Ten French institutional investors have joined forces to drive the development of biodiversity investment funds.

Working with Af2i, the French institutional investor industry body, the investors intend to launch a call for proposals by the end of July with a view to selecting the asset managers offering the most innovative and suitable approaches for addressing biodiversity issues in investment management.

In a statement, the insurer-heavy group of investors said they had teamed up to raise capital to finance the companies whose activities contribute to international biodiversity protection and restoration goals.

They said their initiative “marks an important step” in the definition of biodiversity-integrating financial action plans and pathways.

Citing the Kunming-Montréal Global Biodiversity Framework, they said their initiative underscored the willingness of institutional investors to take action for nature and ecosystems by financing new business models to promote the emergence of solutions that support biodiversity.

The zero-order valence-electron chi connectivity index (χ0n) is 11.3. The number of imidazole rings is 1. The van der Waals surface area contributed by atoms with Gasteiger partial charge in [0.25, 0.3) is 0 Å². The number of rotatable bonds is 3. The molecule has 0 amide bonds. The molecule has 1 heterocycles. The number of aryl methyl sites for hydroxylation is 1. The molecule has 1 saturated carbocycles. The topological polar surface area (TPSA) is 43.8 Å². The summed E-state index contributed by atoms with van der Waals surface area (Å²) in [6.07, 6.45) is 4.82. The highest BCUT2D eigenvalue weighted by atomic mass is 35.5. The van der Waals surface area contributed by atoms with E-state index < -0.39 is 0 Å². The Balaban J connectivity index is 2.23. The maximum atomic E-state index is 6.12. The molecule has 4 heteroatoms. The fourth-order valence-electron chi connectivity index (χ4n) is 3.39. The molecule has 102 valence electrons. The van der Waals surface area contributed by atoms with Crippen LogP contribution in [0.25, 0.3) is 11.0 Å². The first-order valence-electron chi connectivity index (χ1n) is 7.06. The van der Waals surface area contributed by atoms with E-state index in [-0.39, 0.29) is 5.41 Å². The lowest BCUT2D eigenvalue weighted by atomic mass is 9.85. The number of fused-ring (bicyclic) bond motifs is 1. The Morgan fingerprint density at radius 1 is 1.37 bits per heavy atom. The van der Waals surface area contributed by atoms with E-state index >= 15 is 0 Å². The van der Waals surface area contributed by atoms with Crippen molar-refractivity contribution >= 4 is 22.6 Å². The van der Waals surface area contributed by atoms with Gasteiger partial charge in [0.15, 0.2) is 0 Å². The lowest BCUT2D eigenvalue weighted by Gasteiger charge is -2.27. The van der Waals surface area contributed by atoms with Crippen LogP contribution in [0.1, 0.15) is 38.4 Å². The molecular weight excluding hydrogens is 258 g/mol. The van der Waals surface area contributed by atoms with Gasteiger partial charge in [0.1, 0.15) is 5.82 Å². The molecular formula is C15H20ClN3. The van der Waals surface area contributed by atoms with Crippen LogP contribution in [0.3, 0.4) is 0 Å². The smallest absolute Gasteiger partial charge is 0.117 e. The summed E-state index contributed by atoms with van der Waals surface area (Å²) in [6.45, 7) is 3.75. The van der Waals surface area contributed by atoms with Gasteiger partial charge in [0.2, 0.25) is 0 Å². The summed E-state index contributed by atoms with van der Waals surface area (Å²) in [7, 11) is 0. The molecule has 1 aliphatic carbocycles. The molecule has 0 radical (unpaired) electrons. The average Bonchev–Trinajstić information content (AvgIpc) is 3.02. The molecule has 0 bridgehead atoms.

The investors are particularly interested in small and mid-cap solutions and have also specified that they will be looking for solutions that finance providers of biodiversity solutions in listed assets, and potentially unlisted, as part of a positive impact approach.

A scientific committee will be in place as part of the request for proposals process to help the institutional investors “think collectively and operationally about the best approaches for successfully integrating biodiversity in investment decisions”.

Under a rule known as Article 29, financial institutions in France have to report on biodiversity impacts and risks, as well as provide more in-depth disclosures relating to climate change.

The 10 investors behind the new biodiversity initiative are: Abeille Assurance, BNP Paribas Cardif, BPCE Assurances, Caisse des Dépôts, CNP Assurances, EDF Gestion, MAIF, MACIF, Malakoff Humanis and Société Générale Assurances.

Research from MSCI last year suggested that investment funds with a ‘biodiversity’ label have delivered, on average, lower risk-adjusted returns than other thematic funds.

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